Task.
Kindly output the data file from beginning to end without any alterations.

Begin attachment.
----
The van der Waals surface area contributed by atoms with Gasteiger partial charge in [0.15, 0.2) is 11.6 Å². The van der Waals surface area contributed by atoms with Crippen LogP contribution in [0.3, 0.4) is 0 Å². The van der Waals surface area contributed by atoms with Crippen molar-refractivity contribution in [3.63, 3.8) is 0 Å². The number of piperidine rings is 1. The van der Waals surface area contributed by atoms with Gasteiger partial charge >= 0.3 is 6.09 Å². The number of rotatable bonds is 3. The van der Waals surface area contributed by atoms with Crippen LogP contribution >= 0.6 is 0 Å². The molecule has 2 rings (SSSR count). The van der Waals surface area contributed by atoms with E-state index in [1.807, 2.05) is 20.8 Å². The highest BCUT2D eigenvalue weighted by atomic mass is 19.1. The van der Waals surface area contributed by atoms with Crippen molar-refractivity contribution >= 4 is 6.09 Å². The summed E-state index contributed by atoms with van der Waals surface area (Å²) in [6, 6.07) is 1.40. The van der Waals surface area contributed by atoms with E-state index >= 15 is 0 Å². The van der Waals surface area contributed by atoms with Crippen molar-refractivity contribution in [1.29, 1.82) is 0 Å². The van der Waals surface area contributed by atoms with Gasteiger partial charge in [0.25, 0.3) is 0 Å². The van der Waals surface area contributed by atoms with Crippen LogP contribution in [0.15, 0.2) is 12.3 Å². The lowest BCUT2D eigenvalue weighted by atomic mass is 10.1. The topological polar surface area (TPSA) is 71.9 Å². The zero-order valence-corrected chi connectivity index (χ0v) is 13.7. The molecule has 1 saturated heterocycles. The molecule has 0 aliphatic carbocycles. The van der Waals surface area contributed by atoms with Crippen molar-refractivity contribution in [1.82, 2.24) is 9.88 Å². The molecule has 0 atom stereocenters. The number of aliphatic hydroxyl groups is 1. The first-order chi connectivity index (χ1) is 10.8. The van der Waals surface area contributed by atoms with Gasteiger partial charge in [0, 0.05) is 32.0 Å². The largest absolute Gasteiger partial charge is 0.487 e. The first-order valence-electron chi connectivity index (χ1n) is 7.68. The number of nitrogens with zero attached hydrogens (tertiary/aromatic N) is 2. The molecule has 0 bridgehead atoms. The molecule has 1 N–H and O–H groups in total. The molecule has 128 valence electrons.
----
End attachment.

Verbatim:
The van der Waals surface area contributed by atoms with Gasteiger partial charge in [0.15, 0.2) is 11.6 Å². The van der Waals surface area contributed by atoms with Crippen LogP contribution in [0.3, 0.4) is 0 Å². The van der Waals surface area contributed by atoms with Crippen molar-refractivity contribution in [3.63, 3.8) is 0 Å². The number of piperidine rings is 1. The van der Waals surface area contributed by atoms with Gasteiger partial charge >= 0.3 is 6.09 Å². The number of rotatable bonds is 3. The van der Waals surface area contributed by atoms with Crippen LogP contribution >= 0.6 is 0 Å². The molecule has 2 rings (SSSR count). The van der Waals surface area contributed by atoms with E-state index in [1.807, 2.05) is 20.8 Å². The highest BCUT2D eigenvalue weighted by atomic mass is 19.1. The van der Waals surface area contributed by atoms with Crippen molar-refractivity contribution >= 4 is 6.09 Å². The summed E-state index contributed by atoms with van der Waals surface area (Å²) in [6, 6.07) is 1.40. The van der Waals surface area contributed by atoms with E-state index >= 15 is 0 Å². The van der Waals surface area contributed by atoms with Crippen molar-refractivity contribution in [1.29, 1.82) is 0 Å². The van der Waals surface area contributed by atoms with Gasteiger partial charge in [0.25, 0.3) is 0 Å². The van der Waals surface area contributed by atoms with Crippen LogP contribution in [0.15, 0.2) is 12.3 Å². The lowest BCUT2D eigenvalue weighted by atomic mass is 10.1. The topological polar surface area (TPSA) is 71.9 Å². The zero-order valence-corrected chi connectivity index (χ0v) is 13.7. The molecule has 1 saturated heterocycles. The molecule has 0 aliphatic carbocycles. The van der Waals surface area contributed by atoms with Crippen molar-refractivity contribution in [1.82, 2.24) is 9.88 Å². The molecule has 0 atom stereocenters. The number of aliphatic hydroxyl groups is 1. The first-order chi connectivity index (χ1) is 10.8. The van der Waals surface area contributed by atoms with Gasteiger partial charge in [0, 0.05) is 32.0 Å². The largest absolute Gasteiger partial charge is 0.487 e. The first-order valence-electron chi connectivity index (χ1n) is 7.68. The number of nitrogens with zero attached hydrogens (tertiary/aromatic N) is 2. The molecule has 0 bridgehead atoms. The molecule has 1 N–H and O–H groups in total. The molecule has 128 valence electrons.